Ideally, Dhoni should bat at number four and Pant down at number five or six depending on team composition. That would provide India the security should there be a collapse like we saw in Sydney and also ensure there is a player who can up the scoring rate in the final hour of the innings.
Pant is certain to be the future star of Indian batting. The sooner he is allowed to express himself in 50-overs cricket, the better.
Australian seamer Jhye Richardson picked up four wickets to help defend a commanding total of 288-5 despite Rohit’s 133 and MS Dhoni’s 51.
It was Australia’s 1000th win in international cricket and they became the first country to do so.
Richardson said getting the wicket of captain Virat Kohli with a ball down the leg side was a lucky break.
“Yeah, I was actually probably a little bit disappointed when the ball came out, probably bowled it a little bit too straight, but luckily enough I had a fielder there who hung on to it. So it will be a wicket that I will remember for a very long time,” he said.
Rohit was disappointed as his fourth ODI ton in Australia also ended up in defeat.
“Unfortunately in all the four hundreds that I have got in Australia, we have lost all the games. So, that is one thing I want to change, if I get a hundred I want to make sure that we win the game as well,” Rohit said.
Fifties from Usman Khawaja, Shaun Marsh and Peter Handscomb saw the Aussies post 288-5 on a sluggish Sydney pitch before the hosts’ new-ball bowlers Jason Behrendorff and Jhye Richardson reduced India to four runs for three wickets. Rohit scored a superb 133 from just 129 balls but got support only from Dhoni – who laboured to 51 from 96 balls – as the Aussies prevailed by 34 runs.
Ambati Rayudu (0) has been India’s No4 batsman for some time but he has yet to make the spot his own. After the match, Rohit said what many outside the team had been talking about for a long time – Dhoni is not the lower-order finisher he once was and needs to bat at number four as some other power hitter comes lower down.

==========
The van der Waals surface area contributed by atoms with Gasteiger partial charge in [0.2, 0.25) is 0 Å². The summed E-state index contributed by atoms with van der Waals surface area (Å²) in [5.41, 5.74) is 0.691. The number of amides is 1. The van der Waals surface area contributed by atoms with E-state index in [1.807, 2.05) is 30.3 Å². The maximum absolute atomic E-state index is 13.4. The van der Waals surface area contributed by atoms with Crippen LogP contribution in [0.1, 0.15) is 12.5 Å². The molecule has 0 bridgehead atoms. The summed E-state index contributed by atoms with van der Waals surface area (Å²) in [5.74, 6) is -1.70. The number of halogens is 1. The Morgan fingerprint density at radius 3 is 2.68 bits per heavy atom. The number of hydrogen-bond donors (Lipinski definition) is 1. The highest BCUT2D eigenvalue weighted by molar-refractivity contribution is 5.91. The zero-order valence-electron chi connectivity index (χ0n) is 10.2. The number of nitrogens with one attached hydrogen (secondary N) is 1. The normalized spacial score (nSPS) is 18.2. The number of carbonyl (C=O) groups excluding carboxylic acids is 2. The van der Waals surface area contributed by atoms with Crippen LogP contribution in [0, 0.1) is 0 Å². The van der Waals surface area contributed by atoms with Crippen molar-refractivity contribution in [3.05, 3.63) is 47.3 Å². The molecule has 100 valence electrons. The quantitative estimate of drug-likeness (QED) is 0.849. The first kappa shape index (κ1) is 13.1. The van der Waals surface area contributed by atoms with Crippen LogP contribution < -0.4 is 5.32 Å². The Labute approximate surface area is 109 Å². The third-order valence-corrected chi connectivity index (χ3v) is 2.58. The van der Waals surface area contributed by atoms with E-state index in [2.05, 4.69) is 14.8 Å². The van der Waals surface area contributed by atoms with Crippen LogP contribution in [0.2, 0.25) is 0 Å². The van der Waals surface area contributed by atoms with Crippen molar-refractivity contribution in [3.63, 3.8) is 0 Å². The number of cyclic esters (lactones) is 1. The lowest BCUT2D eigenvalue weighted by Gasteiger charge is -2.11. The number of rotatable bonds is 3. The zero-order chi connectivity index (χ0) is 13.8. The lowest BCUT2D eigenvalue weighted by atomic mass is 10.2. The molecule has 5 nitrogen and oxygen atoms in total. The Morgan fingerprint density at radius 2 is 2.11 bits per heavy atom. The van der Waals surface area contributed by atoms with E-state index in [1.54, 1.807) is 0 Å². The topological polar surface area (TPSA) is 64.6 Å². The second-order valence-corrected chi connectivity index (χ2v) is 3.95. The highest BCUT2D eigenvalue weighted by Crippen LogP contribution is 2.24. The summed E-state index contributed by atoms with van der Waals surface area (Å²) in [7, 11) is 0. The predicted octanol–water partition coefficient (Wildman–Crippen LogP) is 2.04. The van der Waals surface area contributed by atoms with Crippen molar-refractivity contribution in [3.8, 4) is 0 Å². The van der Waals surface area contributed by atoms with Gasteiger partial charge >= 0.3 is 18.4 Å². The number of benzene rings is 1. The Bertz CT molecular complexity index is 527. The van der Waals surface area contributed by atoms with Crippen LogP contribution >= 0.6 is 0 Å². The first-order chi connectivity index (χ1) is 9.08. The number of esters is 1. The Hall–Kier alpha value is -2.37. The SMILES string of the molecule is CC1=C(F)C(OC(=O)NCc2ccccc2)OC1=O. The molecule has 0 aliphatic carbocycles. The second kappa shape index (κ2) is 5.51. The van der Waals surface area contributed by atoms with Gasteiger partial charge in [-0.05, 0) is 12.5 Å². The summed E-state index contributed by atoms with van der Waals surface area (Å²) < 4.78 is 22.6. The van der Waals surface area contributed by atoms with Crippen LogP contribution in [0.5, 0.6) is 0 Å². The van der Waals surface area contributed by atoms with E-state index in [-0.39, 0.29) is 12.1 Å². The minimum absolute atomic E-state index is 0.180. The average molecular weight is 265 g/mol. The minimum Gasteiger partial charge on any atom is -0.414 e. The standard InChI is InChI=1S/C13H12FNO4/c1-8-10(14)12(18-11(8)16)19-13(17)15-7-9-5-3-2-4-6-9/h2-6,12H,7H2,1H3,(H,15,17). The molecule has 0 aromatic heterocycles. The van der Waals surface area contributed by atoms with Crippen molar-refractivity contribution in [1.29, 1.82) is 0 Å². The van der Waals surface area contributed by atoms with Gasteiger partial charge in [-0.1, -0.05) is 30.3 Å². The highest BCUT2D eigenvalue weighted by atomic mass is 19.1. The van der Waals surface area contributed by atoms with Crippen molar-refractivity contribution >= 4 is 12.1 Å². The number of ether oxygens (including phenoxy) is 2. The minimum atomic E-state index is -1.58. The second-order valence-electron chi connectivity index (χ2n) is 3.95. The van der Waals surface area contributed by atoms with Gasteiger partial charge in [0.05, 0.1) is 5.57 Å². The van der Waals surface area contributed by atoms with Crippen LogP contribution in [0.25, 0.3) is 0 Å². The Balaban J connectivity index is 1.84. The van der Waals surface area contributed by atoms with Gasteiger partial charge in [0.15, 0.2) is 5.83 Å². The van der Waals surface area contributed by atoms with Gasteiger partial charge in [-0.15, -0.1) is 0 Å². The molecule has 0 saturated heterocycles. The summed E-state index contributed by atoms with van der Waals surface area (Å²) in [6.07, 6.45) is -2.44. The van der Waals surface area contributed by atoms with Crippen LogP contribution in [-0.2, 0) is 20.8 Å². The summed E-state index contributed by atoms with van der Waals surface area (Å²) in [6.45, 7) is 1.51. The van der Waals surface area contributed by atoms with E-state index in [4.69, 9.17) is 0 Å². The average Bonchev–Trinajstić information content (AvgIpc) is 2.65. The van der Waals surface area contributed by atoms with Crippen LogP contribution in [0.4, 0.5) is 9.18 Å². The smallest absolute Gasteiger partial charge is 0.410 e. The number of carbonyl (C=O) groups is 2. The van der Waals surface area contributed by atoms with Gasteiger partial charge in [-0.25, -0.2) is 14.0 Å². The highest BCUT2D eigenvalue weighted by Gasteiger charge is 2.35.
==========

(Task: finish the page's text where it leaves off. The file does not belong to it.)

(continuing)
“Personally I fell, Dhoni batting at number four will be ideal for the team. But we have got Rayudu who has done well. Depends on what the captain and coach are thinking. Personally speaking, I would be happy if he bats at number four,” Rohit said on Saturday.
Since Rohit has captained India in Virat Kohli’s absence – leading the team to the Asia Cup win in UAE – his views carry weight.
Dhoni scored at barely three runs an over and that meant that even though Rohit scored at more than run a ball, India were all but out of game at the halfway stage. However, Rohit defended Dhoni’s slow rate of scoring.
“MS’s overall strike rate is about 85-90. When he came out to bat, we had lost three wickets. We had to respect that spell. We wanted to get partnerships. Sometimes you have to grind it out. When the bowlers are disciplined, it’s not easy for batsmen to go and start hitting.
“We wanted to get partnership. If we had lost a wicket then, the game would have been dead. Wanted to take the game forward. Hence we had to play dot balls,” the batsman added.
Rohit said performances like the ones in Sydney show India have a long way to go as the World Cup draws closer. “International cricket is all about absorbing pressure. Today was the perfect example when we were put under pressure and we weren’t able to absorb it.”